July 31, 2013
Tools trace patterns of IMAGE databases
Is there any program that will show the network of a TurboIMAGE database? I want to output the relationships among sets and items.
In 2011, Connie Sellitto researched the above question, a query posed again just today on the HP 3000 newsgroup. Sellitto was aiding new programmers who were charged with moving a pet organization's operations to a non-MPE system. Understanding the design of the database was important to this team. Sellitto mentioned a popular tool for PCs, but one not as essential as an IT pro's explanations.
You might try Microsoft's Visio, and you may need to have an ODBC connection to your IMAGE database as well. This produces a graphical view with search paths shown, and so on. However, there is still nothing like a detailed verbal description provided by someone who actually knows the interaction between datasets.
To sum up from 2011, we'll refer to ScreenJet founder's Alan Yeo's testing of that Visio-IMAGE interplay
Taking a reasonably well-formed database into Visio and reverse engineering, you do get the tables and items. It will show you what the indexes in the tables are, but as far as I can see it doesn't show that a detail is linked to a particular master. Automasters are missing anyway, as they are really only for IMAGE.
My conclusion: if you have done all the work to load the databases in the SQL/DBE and done all the data type mappings, then importing in Visio might be a reasonable start to documenting the databases, as all you would have to do is add the linkages between the sets.
If you don't have everything in the SQL/DBE, then I would say we are back where we started.
ScreenJet knows quite a bit about moving 3000 engineering into new formats. It built the EZ View modernization kit for 3000 user screens that are still in VPlus. Yeo said the ubiquitous Visio might be overkill for explaining relationships.
Visio has free and open source competition, software which HP support veteran Lars Appel pointed out a few years back. "Perhaps Visio has similar 'database graph' features, such as the free or open source tools like dbVisualizer or SquirrelSQL."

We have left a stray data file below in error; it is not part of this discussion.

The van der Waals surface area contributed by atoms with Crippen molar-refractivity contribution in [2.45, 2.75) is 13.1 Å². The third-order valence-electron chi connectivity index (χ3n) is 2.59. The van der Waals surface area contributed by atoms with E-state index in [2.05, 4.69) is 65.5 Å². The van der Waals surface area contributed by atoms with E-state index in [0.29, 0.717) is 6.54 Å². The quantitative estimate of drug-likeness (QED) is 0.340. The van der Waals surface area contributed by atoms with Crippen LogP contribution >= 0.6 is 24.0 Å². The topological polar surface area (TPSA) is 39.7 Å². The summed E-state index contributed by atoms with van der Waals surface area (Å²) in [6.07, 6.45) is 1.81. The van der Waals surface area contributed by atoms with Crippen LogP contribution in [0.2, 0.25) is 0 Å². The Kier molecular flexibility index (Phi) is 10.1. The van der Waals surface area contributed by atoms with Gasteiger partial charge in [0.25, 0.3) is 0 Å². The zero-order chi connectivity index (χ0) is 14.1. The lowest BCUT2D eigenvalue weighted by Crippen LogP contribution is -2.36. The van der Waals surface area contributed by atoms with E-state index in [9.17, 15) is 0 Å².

If you have Adager, Flexibase, or DBGeneral -- or already have a good schema file for the databases -- just generate the schema files and import them into Word or Excel and give them to [your migrators]. If they can't put together the data structure from that, no amount of time you can spend with Visio is going to impart any more information.
Barry Lake of Allegro pointed out that users "may want to take a look at Allegro's DBHTML product, which creates a browser viewable HTML file documenting the structure of an IMAGE database." Allegro's site has an example DBHTML output on its website, although it doesn't draw pretty pictures.
At a more fundamental OS level, Michael Anderson points out to understand the structure of a TurboIMAGE database, "you could use QUERY.PUB.SYS, then issue the command FO ALL, or FO SETS."
A few other options for tools came up. Yeo said that "I think there was a schema draw option in Flexibase SQL that drew a neat block diagram of the database and the linkages." And finally, Brian Edminster of Applied Technologies looked through his toolbox and found software written by theKompany, an enterprise founded by former Newswire columnist Shawn Gordon. Edminster reports
There's DataArchitect from theKompany, founded by Shawn Gordon. I bought an early copy of it, and found it useful for satisfying those people at my client's sites that just had to have such a tool to believe that the DBMS was 'industrial strength.'
But alas, Edminster's research showed theKompany.com's website is offline today, and so getting a copy of DataArchitect might be a fruitless pursuit. When a database can outlast the industry-standard (Linux-based) tools that are built to track it, that says something about oldest-school design.
July 30, 2013
Resource planning options can be cloud-y
HP 3000 sites who're migrating face a wide range of tasks. Even if some of them can take their operations onto Windows -- and it seems nearly all of them want to -- they may not be able to transfer their applications. Apps like GrowthPower, for example, don't have the design to run on Windows. Making a transition off MPE will trigger the time to choose another resource planning suite at these sites.
"Can I move GrowthPower?" might seem to open the door on a major project. Especially if the MRP solution is tightly integrated with scripts, with job control software, and more. It's possible to rethink the concept of where MRP or ERP is hosted, though. It might not even be in your datacenter.
Kenandy Software has been offering an alternative to MANMAN for example. MANMAN is another one of those MPE applications that don't have a Windows landing pad, so anybody eyeing a new environment will be revamping their hosting architecture. If replacing MANMAN with Epicor or SAP looks like too large a project, Social ERP from Kenandy, run from up in the cloud, might be a better fit. It's for companies that design, manufacture and distribute products.